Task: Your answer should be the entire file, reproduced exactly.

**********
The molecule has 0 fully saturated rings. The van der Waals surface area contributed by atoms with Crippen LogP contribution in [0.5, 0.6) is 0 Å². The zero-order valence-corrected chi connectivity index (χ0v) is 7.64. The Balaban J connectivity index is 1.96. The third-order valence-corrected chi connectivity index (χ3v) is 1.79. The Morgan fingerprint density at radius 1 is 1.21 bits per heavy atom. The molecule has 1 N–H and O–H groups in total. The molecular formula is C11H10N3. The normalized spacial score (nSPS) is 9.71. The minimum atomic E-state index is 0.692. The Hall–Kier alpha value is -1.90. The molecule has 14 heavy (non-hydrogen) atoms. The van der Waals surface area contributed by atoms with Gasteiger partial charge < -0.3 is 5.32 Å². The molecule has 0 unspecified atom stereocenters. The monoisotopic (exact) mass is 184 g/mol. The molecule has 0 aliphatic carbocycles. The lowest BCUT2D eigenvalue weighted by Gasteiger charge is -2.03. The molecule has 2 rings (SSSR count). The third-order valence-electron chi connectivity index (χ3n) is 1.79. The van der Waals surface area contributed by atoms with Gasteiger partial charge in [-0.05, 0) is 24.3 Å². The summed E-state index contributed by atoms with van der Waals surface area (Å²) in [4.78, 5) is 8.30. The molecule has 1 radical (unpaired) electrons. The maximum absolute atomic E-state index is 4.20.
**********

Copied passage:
The molecule has 0 fully saturated rings. The van der Waals surface area contributed by atoms with Crippen LogP contribution in [0.5, 0.6) is 0 Å². The zero-order valence-corrected chi connectivity index (χ0v) is 7.64. The Balaban J connectivity index is 1.96. The third-order valence-corrected chi connectivity index (χ3v) is 1.79. The Morgan fingerprint density at radius 1 is 1.21 bits per heavy atom. The molecule has 1 N–H and O–H groups in total. The molecular formula is C11H10N3. The normalized spacial score (nSPS) is 9.71. The minimum atomic E-state index is 0.692. The Hall–Kier alpha value is -1.90. The molecule has 14 heavy (non-hydrogen) atoms. The van der Waals surface area contributed by atoms with Gasteiger partial charge < -0.3 is 5.32 Å². The molecule has 0 unspecified atom stereocenters. The monoisotopic (exact) mass is 184 g/mol. The molecule has 0 aliphatic carbocycles. The lowest BCUT2D eigenvalue weighted by Gasteiger charge is -2.03. The molecule has 2 rings (SSSR count). The third-order valence-electron chi connectivity index (χ3n) is 1.79. The van der Waals surface area contributed by atoms with Gasteiger partial charge in [-0.05, 0) is 24.3 Å². The summed E-state index contributed by atoms with van der Waals surface area (Å²) in [4.78, 5) is 8.30. The molecule has 1 radical (unpaired) electrons. The maximum absolute atomic E-state index is 4.20.